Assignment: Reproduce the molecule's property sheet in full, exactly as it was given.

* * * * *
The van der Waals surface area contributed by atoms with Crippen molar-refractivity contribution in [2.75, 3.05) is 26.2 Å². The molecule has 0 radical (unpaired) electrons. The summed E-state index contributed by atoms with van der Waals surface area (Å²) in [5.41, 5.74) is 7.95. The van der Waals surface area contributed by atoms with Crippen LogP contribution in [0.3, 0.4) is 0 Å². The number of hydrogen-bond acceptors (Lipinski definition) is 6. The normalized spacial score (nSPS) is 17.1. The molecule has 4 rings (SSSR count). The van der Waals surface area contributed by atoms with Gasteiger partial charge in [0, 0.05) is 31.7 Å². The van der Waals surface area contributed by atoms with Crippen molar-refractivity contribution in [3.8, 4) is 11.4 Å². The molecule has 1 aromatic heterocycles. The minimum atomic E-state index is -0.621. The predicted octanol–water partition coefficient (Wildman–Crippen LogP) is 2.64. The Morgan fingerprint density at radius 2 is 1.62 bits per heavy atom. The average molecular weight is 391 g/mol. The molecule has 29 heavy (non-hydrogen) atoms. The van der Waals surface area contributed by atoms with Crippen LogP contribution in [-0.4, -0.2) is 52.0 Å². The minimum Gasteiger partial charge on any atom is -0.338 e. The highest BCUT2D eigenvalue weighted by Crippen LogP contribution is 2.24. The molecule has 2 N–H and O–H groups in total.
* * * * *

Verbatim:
The van der Waals surface area contributed by atoms with Crippen molar-refractivity contribution in [2.75, 3.05) is 26.2 Å². The molecule has 0 radical (unpaired) electrons. The summed E-state index contributed by atoms with van der Waals surface area (Å²) in [5.41, 5.74) is 7.95. The van der Waals surface area contributed by atoms with Crippen LogP contribution in [0.3, 0.4) is 0 Å². The number of hydrogen-bond acceptors (Lipinski definition) is 6. The normalized spacial score (nSPS) is 17.1. The molecule has 4 rings (SSSR count). The van der Waals surface area contributed by atoms with Gasteiger partial charge in [0, 0.05) is 31.7 Å². The van der Waals surface area contributed by atoms with Crippen molar-refractivity contribution in [3.8, 4) is 11.4 Å². The molecule has 1 aromatic heterocycles. The minimum atomic E-state index is -0.621. The predicted octanol–water partition coefficient (Wildman–Crippen LogP) is 2.64. The Morgan fingerprint density at radius 2 is 1.62 bits per heavy atom. The average molecular weight is 391 g/mol. The molecule has 29 heavy (non-hydrogen) atoms. The van der Waals surface area contributed by atoms with Crippen LogP contribution in [-0.4, -0.2) is 52.0 Å². The minimum Gasteiger partial charge on any atom is -0.338 e. The highest BCUT2D eigenvalue weighted by Crippen LogP contribution is 2.24. The molecule has 2 N–H and O–H groups in total.